You can retrieve the stats from the clients and also get text of reports without printing them:

mc.echo(:msg => "Welcome to MCollective RPC")
stats = mc.stats
report =
nr = stats.no_response_report

report will now have the text that would have been displayed by ‘printrpcstats’ you can also use no_response_report to get report text for just the list of hosts that didn’t respond.

If you didn’t want to just print the results out to STDOUT you can also get them back as just text:

report = MCollective::RPC::Helpers.rpcresults(mc.echo(:msg => "Welcome to MCollective RPC"))

Applying filters programatically

You can pass filters on the command line using the normal –with-* options but you can also do it programatically. Here’s a new version of the client that only calls machines with the configuration management class /dev_server/ and the fact country=uk

mc = rpcclient("helloworld")

mc.class_filter "/dev_server/"
mc.fact_filter "country", "uk"

printrpc mc.echo(:msg => "Welcome to MCollective RPC")

You can set other filters like agent_filter, identity_filter and compound_filter.

The fact_filter method supports a few other forms in addition to above:

mc.fact_filter "country=uk"
mc.fact_filter "physicalprocessorcount", "4", ">="

This will limit it to all machines in the UK with more than 3 processors.

Resetting filters to empty

If while using the client you wish to reset the filters to an empty set of filters - containing only the agent name that you’re busy addressing you can do it as follows:

mc = rpcclient("helloworld")

mc.class_filter "/dev_server/"


After this code snippet the filter will only have an agent filter of helloworld set.

Processing Agents in Batches

By default the client will communicate with all machines at the same time. This might not be desired as you might affect a DOS on related components.

You can instruct the client to communicate with remote agents in batches and sleep between each batch.

Any client application has this capability using the –batch and –batch-sleep-time command line options.

You can also enable this programatically either per client or per request:

mc = rpcclient("helloworld")
mc.batch_size = 10
mc.batch_sleep_time = 5

mc.echo(:msg => "hello world")

By default batching is disabled and sleep time is 1

Setting the batch_size to 0 will disable batch mode in both examples above, effectively overriding what was supplied on the command line.

Forcing Rediscovery

By default it will only do discovery once per script and then re-use the results, you can though force rediscovery if you had to adjust filters mid run for example.

mc = rpcclient("helloworld")

mc.class_filter "/dev_server/"
printrpc mc.echo(:msg => "Welcome to MCollective RPC")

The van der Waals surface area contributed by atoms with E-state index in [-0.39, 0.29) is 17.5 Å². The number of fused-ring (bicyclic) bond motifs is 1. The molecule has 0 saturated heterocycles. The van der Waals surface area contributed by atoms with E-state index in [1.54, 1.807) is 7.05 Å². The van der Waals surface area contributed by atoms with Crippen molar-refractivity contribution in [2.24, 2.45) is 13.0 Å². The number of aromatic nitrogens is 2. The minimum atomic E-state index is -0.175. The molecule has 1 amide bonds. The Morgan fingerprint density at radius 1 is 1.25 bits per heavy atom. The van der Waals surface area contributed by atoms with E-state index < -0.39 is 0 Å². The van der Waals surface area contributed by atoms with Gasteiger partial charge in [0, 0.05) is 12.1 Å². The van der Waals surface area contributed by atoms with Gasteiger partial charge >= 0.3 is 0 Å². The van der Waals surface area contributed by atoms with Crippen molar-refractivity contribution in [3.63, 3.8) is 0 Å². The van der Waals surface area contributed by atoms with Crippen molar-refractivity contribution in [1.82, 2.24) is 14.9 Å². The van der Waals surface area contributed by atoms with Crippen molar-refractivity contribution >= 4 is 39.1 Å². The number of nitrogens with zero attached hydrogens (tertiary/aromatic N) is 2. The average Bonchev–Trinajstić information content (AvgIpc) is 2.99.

mc.fact_filter "country", "uk"
printrpc mc.echo(:msg => "Welcome to MCollective RPC")

Here we make one echo call - which would do a discovery - we then reset the client, adjust filters and call it again. The 2nd call would do a new discovery and have new client lists etc.

Supplying your own discovery information

Discovery can be bypassed by supplying the node knowledge directly:

mc = rpcclient("helloworld") => ["host1", "host2", "host3"]

printrpc mc.echo(:msg => "Welcome to MCollective RPC")

This will immediately, without doing discovery, communicate just with these 3 hosts. It will do normal failure reporting as with normal discovery based requests but will just be much faster as the 2 second discovery overhead is avoided.

The goal with this feature is for cases such as deployment tools where you have a known expectation of which machines to deploy to and you always want to know if that fails. In that use case a discovery based approach is not 100% suitable as you won’t know about down machines. This way you can provide your own source of truth.

When using the direct mode messages have a TTL associated with them that defaults to 60 seconds. Since 1.3.2 you can set the TTL globally in the configuration file but you can also set it on the client:

mc = rpcclient("helloworld")
mc.ttl = 3600 => ["host1", "host2", "host3"]

printrpc mc.echo(:msg => "Welcome to MCollective RPC")

Only sending requests to a subset of discovered nodes

By default all nodes that get discovered will get the request. This isn’t always desirable maybe you want to deploy only to a random subset of hosts or maybe you have a service exposed over MCollective that you want to treat as an HA service and so only speak with one host that provides the functionality.